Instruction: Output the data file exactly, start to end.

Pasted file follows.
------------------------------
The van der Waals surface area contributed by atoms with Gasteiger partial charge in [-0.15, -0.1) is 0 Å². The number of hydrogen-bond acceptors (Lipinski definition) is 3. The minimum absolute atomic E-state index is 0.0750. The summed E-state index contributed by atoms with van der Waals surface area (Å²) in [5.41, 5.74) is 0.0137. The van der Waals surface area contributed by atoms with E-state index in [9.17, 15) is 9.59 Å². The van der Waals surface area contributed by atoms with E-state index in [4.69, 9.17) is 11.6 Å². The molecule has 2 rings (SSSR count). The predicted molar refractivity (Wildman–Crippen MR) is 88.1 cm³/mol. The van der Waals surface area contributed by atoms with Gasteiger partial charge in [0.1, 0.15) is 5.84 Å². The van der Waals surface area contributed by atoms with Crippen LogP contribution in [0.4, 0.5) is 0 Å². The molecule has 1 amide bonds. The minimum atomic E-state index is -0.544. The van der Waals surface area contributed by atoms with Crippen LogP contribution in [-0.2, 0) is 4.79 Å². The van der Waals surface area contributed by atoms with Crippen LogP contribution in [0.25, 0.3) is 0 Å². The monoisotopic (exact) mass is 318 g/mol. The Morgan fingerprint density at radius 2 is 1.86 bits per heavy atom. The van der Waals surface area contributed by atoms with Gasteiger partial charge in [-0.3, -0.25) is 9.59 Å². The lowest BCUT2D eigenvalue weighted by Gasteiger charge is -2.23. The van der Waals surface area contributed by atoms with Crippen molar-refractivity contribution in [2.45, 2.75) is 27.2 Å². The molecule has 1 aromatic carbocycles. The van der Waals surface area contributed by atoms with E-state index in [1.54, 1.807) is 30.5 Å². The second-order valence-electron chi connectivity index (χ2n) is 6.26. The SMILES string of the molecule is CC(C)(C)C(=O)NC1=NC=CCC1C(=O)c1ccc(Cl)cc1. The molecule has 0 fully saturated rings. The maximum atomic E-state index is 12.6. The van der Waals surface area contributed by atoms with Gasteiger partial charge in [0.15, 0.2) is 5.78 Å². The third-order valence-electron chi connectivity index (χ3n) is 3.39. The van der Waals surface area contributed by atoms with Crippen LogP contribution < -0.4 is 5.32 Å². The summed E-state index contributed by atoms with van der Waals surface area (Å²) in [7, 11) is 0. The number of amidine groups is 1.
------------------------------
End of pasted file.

The van der Waals surface area contributed by atoms with Gasteiger partial charge in [-0.15, -0.1) is 0 Å². The number of hydrogen-bond acceptors (Lipinski definition) is 3. The minimum absolute atomic E-state index is 0.0750. The summed E-state index contributed by atoms with van der Waals surface area (Å²) in [5.41, 5.74) is 0.0137. The van der Waals surface area contributed by atoms with E-state index in [9.17, 15) is 9.59 Å². The van der Waals surface area contributed by atoms with E-state index in [4.69, 9.17) is 11.6 Å². The molecule has 2 rings (SSSR count). The predicted molar refractivity (Wildman–Crippen MR) is 88.1 cm³/mol. The van der Waals surface area contributed by atoms with Gasteiger partial charge in [0.1, 0.15) is 5.84 Å². The van der Waals surface area contributed by atoms with Crippen LogP contribution in [0.4, 0.5) is 0 Å². The molecule has 1 amide bonds. The minimum atomic E-state index is -0.544. The van der Waals surface area contributed by atoms with Crippen LogP contribution in [-0.2, 0) is 4.79 Å². The van der Waals surface area contributed by atoms with Crippen LogP contribution in [0.25, 0.3) is 0 Å². The monoisotopic (exact) mass is 318 g/mol. The Morgan fingerprint density at radius 2 is 1.86 bits per heavy atom. The van der Waals surface area contributed by atoms with Gasteiger partial charge in [-0.3, -0.25) is 9.59 Å². The lowest BCUT2D eigenvalue weighted by Gasteiger charge is -2.23. The van der Waals surface area contributed by atoms with Crippen molar-refractivity contribution in [2.45, 2.75) is 27.2 Å². The molecule has 1 aromatic carbocycles. The van der Waals surface area contributed by atoms with E-state index in [1.54, 1.807) is 30.5 Å². The second-order valence-electron chi connectivity index (χ2n) is 6.26. The SMILES string of the molecule is CC(C)(C)C(=O)NC1=NC=CCC1C(=O)c1ccc(Cl)cc1. The molecule has 0 fully saturated rings. The maximum atomic E-state index is 12.6. The van der Waals surface area contributed by atoms with Gasteiger partial charge in [0.15, 0.2) is 5.78 Å². The third-order valence-electron chi connectivity index (χ3n) is 3.39. The van der Waals surface area contributed by atoms with Crippen LogP contribution < -0.4 is 5.32 Å². The summed E-state index contributed by atoms with van der Waals surface area (Å²) in [7, 11) is 0. The number of amidine groups is 1.